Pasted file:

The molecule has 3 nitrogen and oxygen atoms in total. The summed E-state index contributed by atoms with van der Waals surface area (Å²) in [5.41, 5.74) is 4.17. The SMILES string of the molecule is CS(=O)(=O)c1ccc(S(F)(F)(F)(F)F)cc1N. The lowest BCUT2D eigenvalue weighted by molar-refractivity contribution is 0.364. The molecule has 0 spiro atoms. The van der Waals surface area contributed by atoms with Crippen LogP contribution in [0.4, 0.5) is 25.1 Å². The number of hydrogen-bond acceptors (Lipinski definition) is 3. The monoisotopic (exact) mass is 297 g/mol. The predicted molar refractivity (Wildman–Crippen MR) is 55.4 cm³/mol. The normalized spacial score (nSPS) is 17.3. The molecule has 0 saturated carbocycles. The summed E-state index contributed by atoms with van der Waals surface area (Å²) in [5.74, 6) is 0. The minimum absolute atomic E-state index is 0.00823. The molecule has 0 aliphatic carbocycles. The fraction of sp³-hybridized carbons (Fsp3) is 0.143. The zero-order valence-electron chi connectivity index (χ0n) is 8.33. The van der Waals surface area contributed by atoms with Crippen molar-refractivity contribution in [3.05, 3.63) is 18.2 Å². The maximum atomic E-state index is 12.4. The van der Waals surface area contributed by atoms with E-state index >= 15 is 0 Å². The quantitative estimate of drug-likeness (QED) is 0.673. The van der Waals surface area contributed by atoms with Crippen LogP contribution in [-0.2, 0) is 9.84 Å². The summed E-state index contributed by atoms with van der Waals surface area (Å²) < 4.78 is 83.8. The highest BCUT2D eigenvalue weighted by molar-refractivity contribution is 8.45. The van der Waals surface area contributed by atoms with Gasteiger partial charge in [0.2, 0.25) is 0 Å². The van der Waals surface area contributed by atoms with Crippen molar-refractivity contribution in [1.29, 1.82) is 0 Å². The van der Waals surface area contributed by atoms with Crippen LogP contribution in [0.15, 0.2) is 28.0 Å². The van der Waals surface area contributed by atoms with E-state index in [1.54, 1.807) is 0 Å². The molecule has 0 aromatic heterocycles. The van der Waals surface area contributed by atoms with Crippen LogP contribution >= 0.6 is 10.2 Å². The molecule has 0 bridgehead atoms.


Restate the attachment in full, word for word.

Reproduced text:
The molecule has 3 nitrogen and oxygen atoms in total. The summed E-state index contributed by atoms with van der Waals surface area (Å²) in [5.41, 5.74) is 4.17. The SMILES string of the molecule is CS(=O)(=O)c1ccc(S(F)(F)(F)(F)F)cc1N. The lowest BCUT2D eigenvalue weighted by molar-refractivity contribution is 0.364. The molecule has 0 spiro atoms. The van der Waals surface area contributed by atoms with Crippen LogP contribution in [0.4, 0.5) is 25.1 Å². The number of hydrogen-bond acceptors (Lipinski definition) is 3. The monoisotopic (exact) mass is 297 g/mol. The predicted molar refractivity (Wildman–Crippen MR) is 55.4 cm³/mol. The normalized spacial score (nSPS) is 17.3. The molecule has 0 saturated carbocycles. The summed E-state index contributed by atoms with van der Waals surface area (Å²) in [5.74, 6) is 0. The minimum absolute atomic E-state index is 0.00823. The molecule has 0 aliphatic carbocycles. The fraction of sp³-hybridized carbons (Fsp3) is 0.143. The zero-order valence-electron chi connectivity index (χ0n) is 8.33. The van der Waals surface area contributed by atoms with Crippen molar-refractivity contribution in [3.05, 3.63) is 18.2 Å². The maximum atomic E-state index is 12.4. The van der Waals surface area contributed by atoms with E-state index >= 15 is 0 Å². The quantitative estimate of drug-likeness (QED) is 0.673. The van der Waals surface area contributed by atoms with Crippen LogP contribution in [-0.2, 0) is 9.84 Å². The summed E-state index contributed by atoms with van der Waals surface area (Å²) < 4.78 is 83.8. The highest BCUT2D eigenvalue weighted by molar-refractivity contribution is 8.45. The van der Waals surface area contributed by atoms with Gasteiger partial charge in [0.2, 0.25) is 0 Å². The van der Waals surface area contributed by atoms with Crippen molar-refractivity contribution in [1.29, 1.82) is 0 Å². The van der Waals surface area contributed by atoms with Crippen LogP contribution in [0.15, 0.2) is 28.0 Å². The van der Waals surface area contributed by atoms with E-state index in [1.54, 1.807) is 0 Å². The molecule has 0 aromatic heterocycles. The van der Waals surface area contributed by atoms with Crippen LogP contribution >= 0.6 is 10.2 Å². The molecule has 0 bridgehead atoms.